PCAD is coronary artery disease that occurs in younger adults. A person can improve their outcomes by following their treatment plan and making changes to their daily habits.

Coronary artery disease (CAD) is the most common type of heart disease in the United States. It occurs when deposits of cholesterol and other substances, collectively known as plaque, build up in the arteries leading to the heart. Over time, plaque buildup can narrow the arteries or block them all together and cause heart failure and heart attack.

Premature coronary artery disease (PCAD) is when a younger person has CAD. People may also refer to this as early-onset CAD or CAD in young adults.

According to a 2021 review, PCAD occurs when males develop CAD before 45 years and females before 55 years. However, the review notes that some studies cite a 45–65 age range.

This article discusses PCAD and its causes, symptoms, treatment, and outlook.

Sex and gender exist on spectrums. This article will use the terms “male,” “female,” or both to refer to sex assigned at birth. Click here to learn more.

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The symptoms of PCAD are similar to the symptoms of CAD. Often, a person will not know they have CAD or PCAD until they have a heart attack.

Most people with CAD will experience angina at some point. Angina is chest pain or discomfort when too much plaque builds up in the arteries. This can narrow the arteries and disrupt blood flow, leading to chest pain.

The symptoms of PCAD can vary slightly from person to person and in males and females. Females are more likely to experience atypical symptoms, including:

PCAD occurs due to a buildup of plaque in the arteries. This causes the arteries to narrow or harden, reducing or blocking blood flow to the heart.

More than 80% of people with PCAD have modifiable risk factors. These risk factors include:

If a person takes steps to control these risk factors, such as following their treatment plan for diabetes, managing their blood pressure, and quitting smoking, they can lower their risk of PCAD or improve their outcomes.

Other risk factors for PCAD and CAD in general include:

  • age
  • gender
  • ethnicity
  • family history of heart disease
  • certain genetic disorders

There is no cure for PCAD. However, a person can manage PCAD through lifestyle changes, medications, and medical procedures.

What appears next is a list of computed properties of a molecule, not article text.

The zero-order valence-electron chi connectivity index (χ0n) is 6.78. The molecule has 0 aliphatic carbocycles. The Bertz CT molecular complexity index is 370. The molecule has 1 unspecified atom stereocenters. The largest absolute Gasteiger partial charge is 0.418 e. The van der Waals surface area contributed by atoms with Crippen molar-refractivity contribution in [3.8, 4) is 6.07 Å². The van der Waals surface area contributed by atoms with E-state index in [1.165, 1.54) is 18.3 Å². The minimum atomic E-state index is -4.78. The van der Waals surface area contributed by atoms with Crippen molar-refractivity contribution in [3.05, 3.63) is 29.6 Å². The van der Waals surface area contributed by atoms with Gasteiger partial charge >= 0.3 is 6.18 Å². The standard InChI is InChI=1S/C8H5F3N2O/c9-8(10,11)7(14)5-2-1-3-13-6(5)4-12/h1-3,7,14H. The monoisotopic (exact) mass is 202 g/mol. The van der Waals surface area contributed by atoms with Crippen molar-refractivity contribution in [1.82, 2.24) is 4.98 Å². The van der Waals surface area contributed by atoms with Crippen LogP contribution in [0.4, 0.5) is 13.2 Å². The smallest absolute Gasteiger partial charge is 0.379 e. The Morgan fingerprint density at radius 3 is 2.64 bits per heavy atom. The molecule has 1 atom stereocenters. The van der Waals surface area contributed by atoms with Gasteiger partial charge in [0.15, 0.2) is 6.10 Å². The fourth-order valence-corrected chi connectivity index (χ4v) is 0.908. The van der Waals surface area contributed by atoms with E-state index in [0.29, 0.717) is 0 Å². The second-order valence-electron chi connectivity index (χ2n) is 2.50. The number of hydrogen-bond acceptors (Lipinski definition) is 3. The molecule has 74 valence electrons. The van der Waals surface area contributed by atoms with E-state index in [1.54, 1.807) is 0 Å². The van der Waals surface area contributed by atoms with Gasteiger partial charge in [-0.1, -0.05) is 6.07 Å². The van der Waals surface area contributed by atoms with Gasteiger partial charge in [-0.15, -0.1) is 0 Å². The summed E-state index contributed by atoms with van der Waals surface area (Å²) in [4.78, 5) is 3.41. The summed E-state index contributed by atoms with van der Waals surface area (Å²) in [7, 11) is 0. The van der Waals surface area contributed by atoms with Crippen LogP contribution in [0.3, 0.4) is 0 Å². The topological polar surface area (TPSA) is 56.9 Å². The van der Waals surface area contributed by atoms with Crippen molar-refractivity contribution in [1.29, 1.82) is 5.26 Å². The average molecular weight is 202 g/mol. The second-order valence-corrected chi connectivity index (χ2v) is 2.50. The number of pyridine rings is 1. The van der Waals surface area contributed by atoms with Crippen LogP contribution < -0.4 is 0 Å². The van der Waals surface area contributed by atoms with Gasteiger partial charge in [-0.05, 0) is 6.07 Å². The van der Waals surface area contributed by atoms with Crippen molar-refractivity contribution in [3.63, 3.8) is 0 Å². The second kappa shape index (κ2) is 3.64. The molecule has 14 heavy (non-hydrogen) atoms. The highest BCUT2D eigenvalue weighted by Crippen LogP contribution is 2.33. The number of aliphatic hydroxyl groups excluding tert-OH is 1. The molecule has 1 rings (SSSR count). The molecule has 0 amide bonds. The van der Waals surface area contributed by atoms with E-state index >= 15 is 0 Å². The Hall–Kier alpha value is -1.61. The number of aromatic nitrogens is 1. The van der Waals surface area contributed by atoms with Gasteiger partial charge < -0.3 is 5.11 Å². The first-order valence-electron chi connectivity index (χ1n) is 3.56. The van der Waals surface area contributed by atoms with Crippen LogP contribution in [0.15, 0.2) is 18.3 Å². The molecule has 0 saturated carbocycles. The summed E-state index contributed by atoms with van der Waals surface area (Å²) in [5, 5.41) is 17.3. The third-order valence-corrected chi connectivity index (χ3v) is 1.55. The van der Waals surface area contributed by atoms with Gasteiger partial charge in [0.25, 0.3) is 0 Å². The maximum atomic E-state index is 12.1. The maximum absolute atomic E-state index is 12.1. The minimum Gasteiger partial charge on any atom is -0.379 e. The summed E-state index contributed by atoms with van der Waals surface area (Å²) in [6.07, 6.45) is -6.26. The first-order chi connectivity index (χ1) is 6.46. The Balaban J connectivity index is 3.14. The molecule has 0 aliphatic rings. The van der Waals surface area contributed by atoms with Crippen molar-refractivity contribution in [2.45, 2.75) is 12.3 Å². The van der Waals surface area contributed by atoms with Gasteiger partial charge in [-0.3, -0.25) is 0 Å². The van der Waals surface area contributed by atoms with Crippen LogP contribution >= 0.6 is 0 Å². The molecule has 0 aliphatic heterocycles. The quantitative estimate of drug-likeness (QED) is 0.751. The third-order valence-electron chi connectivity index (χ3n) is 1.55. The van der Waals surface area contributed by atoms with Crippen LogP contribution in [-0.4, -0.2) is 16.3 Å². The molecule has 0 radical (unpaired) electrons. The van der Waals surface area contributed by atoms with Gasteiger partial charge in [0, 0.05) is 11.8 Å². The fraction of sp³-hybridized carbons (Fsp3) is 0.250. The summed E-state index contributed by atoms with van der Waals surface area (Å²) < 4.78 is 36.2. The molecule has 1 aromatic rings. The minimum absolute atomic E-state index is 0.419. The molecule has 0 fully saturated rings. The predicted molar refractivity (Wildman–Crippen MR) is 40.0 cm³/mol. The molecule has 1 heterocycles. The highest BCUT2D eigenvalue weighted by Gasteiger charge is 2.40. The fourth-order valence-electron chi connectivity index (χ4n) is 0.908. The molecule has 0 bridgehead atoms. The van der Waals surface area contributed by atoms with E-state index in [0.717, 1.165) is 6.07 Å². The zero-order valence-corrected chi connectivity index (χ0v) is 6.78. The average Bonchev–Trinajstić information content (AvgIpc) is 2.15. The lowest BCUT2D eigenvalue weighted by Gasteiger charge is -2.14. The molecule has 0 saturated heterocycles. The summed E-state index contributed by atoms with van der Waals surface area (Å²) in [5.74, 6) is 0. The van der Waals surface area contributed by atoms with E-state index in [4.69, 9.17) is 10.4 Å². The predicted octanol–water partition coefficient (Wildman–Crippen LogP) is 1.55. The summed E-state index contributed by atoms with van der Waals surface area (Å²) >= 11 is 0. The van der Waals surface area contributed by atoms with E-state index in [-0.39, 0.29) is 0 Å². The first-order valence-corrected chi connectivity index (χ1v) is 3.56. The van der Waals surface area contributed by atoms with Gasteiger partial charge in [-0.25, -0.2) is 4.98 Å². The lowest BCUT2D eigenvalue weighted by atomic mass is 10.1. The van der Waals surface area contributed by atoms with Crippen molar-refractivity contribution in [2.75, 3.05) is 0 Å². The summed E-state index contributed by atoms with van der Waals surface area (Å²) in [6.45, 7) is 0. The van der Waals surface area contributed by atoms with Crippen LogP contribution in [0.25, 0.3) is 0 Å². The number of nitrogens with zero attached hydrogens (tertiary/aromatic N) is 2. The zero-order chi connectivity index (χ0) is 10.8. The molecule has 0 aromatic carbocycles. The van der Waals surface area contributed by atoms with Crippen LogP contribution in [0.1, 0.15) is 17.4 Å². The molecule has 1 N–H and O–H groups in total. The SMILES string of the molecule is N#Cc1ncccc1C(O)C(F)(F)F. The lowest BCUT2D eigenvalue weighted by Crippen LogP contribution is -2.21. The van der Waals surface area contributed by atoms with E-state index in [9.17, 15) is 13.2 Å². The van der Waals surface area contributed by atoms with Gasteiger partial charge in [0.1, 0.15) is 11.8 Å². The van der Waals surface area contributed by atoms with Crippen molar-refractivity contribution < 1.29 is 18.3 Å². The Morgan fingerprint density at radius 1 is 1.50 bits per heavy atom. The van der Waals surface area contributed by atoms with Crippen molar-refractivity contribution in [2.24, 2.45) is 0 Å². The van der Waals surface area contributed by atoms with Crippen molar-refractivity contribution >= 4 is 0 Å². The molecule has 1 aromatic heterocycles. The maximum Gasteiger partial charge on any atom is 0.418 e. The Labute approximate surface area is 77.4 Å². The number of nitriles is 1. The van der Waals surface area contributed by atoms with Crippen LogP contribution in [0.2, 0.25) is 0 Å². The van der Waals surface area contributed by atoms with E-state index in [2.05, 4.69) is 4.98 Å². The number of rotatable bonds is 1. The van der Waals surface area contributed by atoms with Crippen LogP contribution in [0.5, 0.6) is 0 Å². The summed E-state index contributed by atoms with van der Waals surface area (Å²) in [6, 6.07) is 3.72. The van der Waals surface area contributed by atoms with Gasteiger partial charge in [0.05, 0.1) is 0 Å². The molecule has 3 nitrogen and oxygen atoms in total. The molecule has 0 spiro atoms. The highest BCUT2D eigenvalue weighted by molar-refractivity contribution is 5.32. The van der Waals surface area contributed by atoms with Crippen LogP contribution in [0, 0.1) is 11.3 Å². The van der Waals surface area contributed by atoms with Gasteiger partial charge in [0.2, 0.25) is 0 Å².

A person with PCAD may want to consider making lifestyle changes to reduce preventable risk factors for PCAD. These changes can include:

Doctors may prescribe medications to help lessen the impact of PCAD. Medications may include:

Doctors may recommend that some people with PCAD who have already had a heart attack or stroke take aspirin as a way to prevent future heart attacks. However, the American Heart Association (AHA) notes that people who have not had a heart attack or stroke should not take aspirin as a preventive measure and that people should discuss taking aspirin for heart disease with their doctor because of the risks of doing so.

Some people with CAD may need surgery. Surgical procedures a person with PCAD may need include coronary bypass surgery or angioplasty and stent placement.

In coronary bypass surgery, a surgeon bypasses a blocked artery with a blood vessel from another area of the body.

In angioplasty and stent placement, a surgeon inserts a small tube called a catheter into the narrowed artery and opens it by inflating a balloon to press the plaque against the artery walls. The surgeon will often leave a stent or small tube in the artery to help the artery stay open.

CAD is the leading cause of death worldwide.

In adults over 65 years, the mortality rate has declined in the past 30 years. However, for adults younger than 55, the mortality rate only improved slightly over the past 20 years, decreasing 0.1%.

While PCAD has slightly declined, more people under the age of 65 have at least three major risk factors for PCAD between 2000 and 2016. The increased risk factors translate into increased mortality in younger adults with PCAD.

To improve outcomes, a person with PCAD can make changes to any modifiable risk factor they may have. For example, this means managing blood sugar levels if they have diabetes, controlling blood pressure, maintaining a moderate weight, and quitting smoking if this applies to them.

PCAD is coronary artery disease that occurs in males before the age of 45 or females before 55.

Most people with PCAD have modifiable risk factors such as uncontrolled high blood pressure or diabetes, having obesity, smoking, or living a sedentary lifestyle.

A person can take steps to lower their risk of PCAD or slow its progression by controlling those risk factors.

There is no cure for PCAD, but treatments and lifestyle changes can slow its progression and improve a person’s quality of life.